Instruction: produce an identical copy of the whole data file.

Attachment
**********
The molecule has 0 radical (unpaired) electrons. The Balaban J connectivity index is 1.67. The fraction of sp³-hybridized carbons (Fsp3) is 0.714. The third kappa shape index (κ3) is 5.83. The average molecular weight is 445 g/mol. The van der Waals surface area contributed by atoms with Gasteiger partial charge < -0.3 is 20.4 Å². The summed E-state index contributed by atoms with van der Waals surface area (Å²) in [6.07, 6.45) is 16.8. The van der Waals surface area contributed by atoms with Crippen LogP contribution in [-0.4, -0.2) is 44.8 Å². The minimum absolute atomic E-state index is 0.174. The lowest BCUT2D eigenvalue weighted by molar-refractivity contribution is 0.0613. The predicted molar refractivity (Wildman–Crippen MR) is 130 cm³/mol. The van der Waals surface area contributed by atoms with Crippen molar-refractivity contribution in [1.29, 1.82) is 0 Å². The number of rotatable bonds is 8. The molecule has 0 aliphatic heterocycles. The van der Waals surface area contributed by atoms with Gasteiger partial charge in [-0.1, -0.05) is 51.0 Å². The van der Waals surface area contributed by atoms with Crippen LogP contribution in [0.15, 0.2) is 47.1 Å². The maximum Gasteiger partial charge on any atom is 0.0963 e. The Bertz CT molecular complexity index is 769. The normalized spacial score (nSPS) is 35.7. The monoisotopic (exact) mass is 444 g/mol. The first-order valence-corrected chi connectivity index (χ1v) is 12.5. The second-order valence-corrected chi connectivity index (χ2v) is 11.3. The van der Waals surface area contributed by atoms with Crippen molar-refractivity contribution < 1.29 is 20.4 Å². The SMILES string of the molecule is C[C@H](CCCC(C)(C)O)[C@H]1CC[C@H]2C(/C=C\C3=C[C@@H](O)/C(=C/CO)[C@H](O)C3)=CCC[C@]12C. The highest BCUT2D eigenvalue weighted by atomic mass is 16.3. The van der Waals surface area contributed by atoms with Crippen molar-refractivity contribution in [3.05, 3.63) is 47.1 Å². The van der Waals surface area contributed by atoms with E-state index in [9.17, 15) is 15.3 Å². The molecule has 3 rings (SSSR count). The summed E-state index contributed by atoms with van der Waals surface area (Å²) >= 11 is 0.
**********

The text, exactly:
The molecule has 0 radical (unpaired) electrons. The Balaban J connectivity index is 1.67. The fraction of sp³-hybridized carbons (Fsp3) is 0.714. The third kappa shape index (κ3) is 5.83. The average molecular weight is 445 g/mol. The van der Waals surface area contributed by atoms with Gasteiger partial charge < -0.3 is 20.4 Å². The summed E-state index contributed by atoms with van der Waals surface area (Å²) in [6.07, 6.45) is 16.8. The van der Waals surface area contributed by atoms with Crippen LogP contribution in [-0.4, -0.2) is 44.8 Å². The minimum absolute atomic E-state index is 0.174. The lowest BCUT2D eigenvalue weighted by molar-refractivity contribution is 0.0613. The predicted molar refractivity (Wildman–Crippen MR) is 130 cm³/mol. The van der Waals surface area contributed by atoms with Crippen molar-refractivity contribution in [1.29, 1.82) is 0 Å². The number of rotatable bonds is 8. The molecule has 0 aliphatic heterocycles. The van der Waals surface area contributed by atoms with Gasteiger partial charge in [-0.1, -0.05) is 51.0 Å². The van der Waals surface area contributed by atoms with Crippen LogP contribution in [0.15, 0.2) is 47.1 Å². The maximum Gasteiger partial charge on any atom is 0.0963 e. The Bertz CT molecular complexity index is 769. The normalized spacial score (nSPS) is 35.7. The monoisotopic (exact) mass is 444 g/mol. The first-order valence-corrected chi connectivity index (χ1v) is 12.5. The second-order valence-corrected chi connectivity index (χ2v) is 11.3. The van der Waals surface area contributed by atoms with Crippen molar-refractivity contribution < 1.29 is 20.4 Å². The SMILES string of the molecule is C[C@H](CCCC(C)(C)O)[C@H]1CC[C@H]2C(/C=C\C3=C[C@@H](O)/C(=C/CO)[C@H](O)C3)=CCC[C@]12C. The highest BCUT2D eigenvalue weighted by atomic mass is 16.3. The van der Waals surface area contributed by atoms with Crippen molar-refractivity contribution in [3.05, 3.63) is 47.1 Å². The van der Waals surface area contributed by atoms with E-state index in [9.17, 15) is 15.3 Å². The molecule has 3 rings (SSSR count). The summed E-state index contributed by atoms with van der Waals surface area (Å²) >= 11 is 0.